Remembering Easter

My childhood highlighted Easter. Not as ecstatic as Christmas, but carrying its own mixture of excitement, Easter differed from Christmas, much like death opposes birth, accentuating two poles of a man’s existence. Indeed, all the candy and gifts were tainted by those Bible stories, most importantly, the one of cruel death.

Memories include the emotions and guilt. Christmas gave a few days of solace, but Easter did not. The pre-Easter season of Lent featured the “imposed fast”– abstaining from certain pleasures. It was not yet a voluntary give-up for me. It lasted 40 days. Following that came the hideous picture of suffering death — we didn’t know how much blame we were supposed to assume, but we were told our sins were the reason for Jesus’ death. The Resurrection story did little to undo that mental pain — a basket full of chocolate helped only a little.

Although, the Christmas contrast had no preparatory period nor hellish ending, and the bliss was of a purer nature, I was still evaluating everything through the eyes of a shame-laden child, seeking approval, but finding little.

Is it any wonder that many years had to pass before I realized that my release and approval was to come from, of all places, that bloody cross? A young man of 25, I took Easter as my supreme joy. The delectable treats were long gone, but the cleansing picture burned deeply in my soul. Inner cleansing of guilt and shame, unmerited pardon, unmerited favor, and a right standing of approval before God Himself are what Easter came to mean — and still means to me now.

What happened?

Well, the God behind all those stories finally found a way to speak those stories into my heart of hearts, and I became new. I am appalled at the fallacy of our fallen world. Half truth, reaction to truth, misinterpretation of truth, and twisting of truth are only a few ways our world deflects the true meaning of Easter. Welcoming good news must premise our coming to God.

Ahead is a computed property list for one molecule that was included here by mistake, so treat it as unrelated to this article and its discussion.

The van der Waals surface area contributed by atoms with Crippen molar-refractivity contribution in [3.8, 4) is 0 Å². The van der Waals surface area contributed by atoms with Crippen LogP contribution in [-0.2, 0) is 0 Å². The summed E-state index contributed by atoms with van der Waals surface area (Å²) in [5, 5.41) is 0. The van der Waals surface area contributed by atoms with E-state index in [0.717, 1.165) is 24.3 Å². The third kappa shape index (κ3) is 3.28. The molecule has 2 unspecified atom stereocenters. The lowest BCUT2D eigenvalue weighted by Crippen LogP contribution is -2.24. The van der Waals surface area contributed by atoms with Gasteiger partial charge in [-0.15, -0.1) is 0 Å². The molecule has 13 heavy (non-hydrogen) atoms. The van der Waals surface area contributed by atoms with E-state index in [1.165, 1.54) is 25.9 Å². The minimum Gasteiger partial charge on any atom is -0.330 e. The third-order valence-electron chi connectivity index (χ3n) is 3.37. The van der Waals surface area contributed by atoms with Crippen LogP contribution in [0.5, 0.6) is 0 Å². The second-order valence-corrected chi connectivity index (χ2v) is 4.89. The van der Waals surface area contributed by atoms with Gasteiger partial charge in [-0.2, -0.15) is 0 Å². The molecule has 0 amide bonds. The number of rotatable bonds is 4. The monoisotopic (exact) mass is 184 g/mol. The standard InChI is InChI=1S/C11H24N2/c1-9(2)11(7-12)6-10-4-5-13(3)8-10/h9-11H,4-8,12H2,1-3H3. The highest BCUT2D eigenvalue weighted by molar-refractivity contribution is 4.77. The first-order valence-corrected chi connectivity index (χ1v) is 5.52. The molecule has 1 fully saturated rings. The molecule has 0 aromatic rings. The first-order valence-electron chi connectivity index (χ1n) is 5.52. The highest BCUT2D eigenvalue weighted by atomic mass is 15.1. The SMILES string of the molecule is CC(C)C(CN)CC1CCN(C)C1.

What is that true meaning?

  1. The death of Christ means that not only did He die, but He took me and I died with him.
  2. My sins were upon Christ’ body, so they also died.
  3. Death died, since a man can only die once.
  4. His burial is my burial, and all of my sin, guilt, and shame are forever out of the sight of God and men.
  5. Christ’ resurrection means that He is forever alive.
  6. This means that I am forever alive with Him. (there’s much more too).

Finally, this week we saw the burning Notre-Dame Cathedral in France.

We see this as a tragic act of violence, of hatred, of waste. We sympathize with those who lost a monument of Christian influence. Much was lost that can never be regained.

Nevertheless, a Monument of Christianity was not enough to redeem this poor, broken, guilt-possessed man. No relic of a saint was able to cleanse my heart. No shining cross on an altar made me a true Christian. No picture or statue gave me a confident hope of eternal life.

Only the precious blood of the God-man, applied to my conscience by the eternal Spirit, enabled a free disposition, a happy face, a joyful heart, and a real change.

We quote Mrs. Chas E. Cowman

“God …Never does anything small . When he makes an ocean he makes it so deep that no man can fathom it. When he makes a mountain He makes it so large that no one can measure or weigh it.  When he makes flowers,  He scatters multiplied millions of them where there is no one to admire them but himself. When he makes grace, He makes it without sides or bottom and leaves the top off . Instead of giving Salvation with the medicine dropper, He pours it forth like a River.”

Father doesn’t do things half-way!

O Happy Blessed Easter! Thank you Lord! love ya

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